06-13-2013 09:33 AM
I am buying a 17K car and i have enough to pay it off. My credit score is around 780 and I can get a loan for around 1.5%. If I take the loan and pay it off, will that help improve my credit score to get to the 800 mark? I have only had credit card balances which I pay off every month and never had a mortgage or credit card payment. Thanks!
06-13-2013 10:02 AM
Per FICO, I doubt that adding a car note would increase your FICO to 800. Conversely, I would bet a drop in FICO due to the new account with much of the damage disappearing within a few months-year.
There are several posters on here who hit 800 with no loans and only CCs. I hit 777 on my EQ FICO with only CCs, though I had a closed loan reporting at the time come think of it.
Are your CCs reporting $0?
06-13-2013 10:49 AM
Thanks for the reply. The last I checked my my full credit score i was zeroed out. My basic credit score has remained dormant these last 2 years according to the backend of my credit union portal. I want to buy a condo within the next few years and I was thinking that after the car was paid off, It would help my credit score go up. I have never had a installment payment before. So you dont think it is worth getting the loan?
06-13-2013 10:58 AM
I think you'd lose points if you got a loan. Maybe as it aged years down the road it'll be helping by then, but not 2, IMO. Now I'd get it if I needed it, but I wouldn't do it for FICO.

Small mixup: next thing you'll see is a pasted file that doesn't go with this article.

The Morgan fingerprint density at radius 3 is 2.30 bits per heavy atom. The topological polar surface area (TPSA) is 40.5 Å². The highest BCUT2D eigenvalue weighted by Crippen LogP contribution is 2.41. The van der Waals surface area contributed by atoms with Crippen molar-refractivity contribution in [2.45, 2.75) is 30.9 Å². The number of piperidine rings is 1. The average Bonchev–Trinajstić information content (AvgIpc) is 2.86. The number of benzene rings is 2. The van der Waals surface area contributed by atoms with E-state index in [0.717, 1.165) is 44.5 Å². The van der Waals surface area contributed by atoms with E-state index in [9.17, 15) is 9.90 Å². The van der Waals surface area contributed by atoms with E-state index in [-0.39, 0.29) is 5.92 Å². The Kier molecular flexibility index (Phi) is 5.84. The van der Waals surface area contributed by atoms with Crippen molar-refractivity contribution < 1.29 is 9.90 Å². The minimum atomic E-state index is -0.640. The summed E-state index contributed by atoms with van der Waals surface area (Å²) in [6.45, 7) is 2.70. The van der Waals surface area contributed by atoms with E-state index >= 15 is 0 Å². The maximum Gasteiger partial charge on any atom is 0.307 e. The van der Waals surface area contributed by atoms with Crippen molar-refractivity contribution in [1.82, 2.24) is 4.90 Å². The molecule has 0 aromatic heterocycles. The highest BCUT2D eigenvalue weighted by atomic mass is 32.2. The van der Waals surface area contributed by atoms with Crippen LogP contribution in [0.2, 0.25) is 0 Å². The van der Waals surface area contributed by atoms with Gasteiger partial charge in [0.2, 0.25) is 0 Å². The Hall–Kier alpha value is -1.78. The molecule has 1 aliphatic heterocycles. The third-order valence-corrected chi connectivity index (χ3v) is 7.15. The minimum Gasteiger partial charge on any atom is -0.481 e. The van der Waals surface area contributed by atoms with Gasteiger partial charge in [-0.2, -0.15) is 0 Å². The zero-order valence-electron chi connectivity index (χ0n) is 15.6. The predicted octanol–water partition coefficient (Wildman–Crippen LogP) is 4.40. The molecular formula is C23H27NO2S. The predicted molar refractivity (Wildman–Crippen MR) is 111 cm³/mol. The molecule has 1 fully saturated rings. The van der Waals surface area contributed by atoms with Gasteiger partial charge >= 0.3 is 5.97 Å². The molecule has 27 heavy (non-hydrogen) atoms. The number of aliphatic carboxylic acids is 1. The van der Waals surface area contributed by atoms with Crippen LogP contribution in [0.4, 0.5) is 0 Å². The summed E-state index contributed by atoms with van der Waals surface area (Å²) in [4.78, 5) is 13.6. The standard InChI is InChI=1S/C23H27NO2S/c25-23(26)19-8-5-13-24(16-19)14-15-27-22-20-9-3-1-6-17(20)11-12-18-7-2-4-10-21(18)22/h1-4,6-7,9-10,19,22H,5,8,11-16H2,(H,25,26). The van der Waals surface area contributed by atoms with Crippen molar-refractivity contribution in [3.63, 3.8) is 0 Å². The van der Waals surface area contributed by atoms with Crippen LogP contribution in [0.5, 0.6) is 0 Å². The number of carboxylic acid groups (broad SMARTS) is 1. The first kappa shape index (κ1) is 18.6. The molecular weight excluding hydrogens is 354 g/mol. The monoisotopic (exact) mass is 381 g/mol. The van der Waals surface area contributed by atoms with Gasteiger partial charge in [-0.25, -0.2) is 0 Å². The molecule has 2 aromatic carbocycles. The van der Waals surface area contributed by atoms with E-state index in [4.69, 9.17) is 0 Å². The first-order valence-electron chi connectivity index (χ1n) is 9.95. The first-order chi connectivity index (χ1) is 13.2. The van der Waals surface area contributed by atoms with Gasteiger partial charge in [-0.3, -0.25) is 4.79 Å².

For max results on revolving credit, don't let all of your CCs report $0. Let one report a small balance. Oddly enough, all $0 balances can hurt your FICO. Ideally you'd want one to report a balance of under 9% of the CL and the rest at $0.
06-13-2013 11:04 AM
Thanks for the advice. I was only going to get the loan for the FICO score. I am shocked that keeping a balance on a credit card actually helps your credit score. I will have to look into it.
myFICO is the consumer division of FICO. Since its introduction 20 years ago, the FICO® Score has become a global standard for measuring credit risk in the banking, mortgage, credit card, auto and retail industries. 90 of the top 100 largest U.S. financial institutions use the FICO Score to make consumer credit decisions.>> About myFICO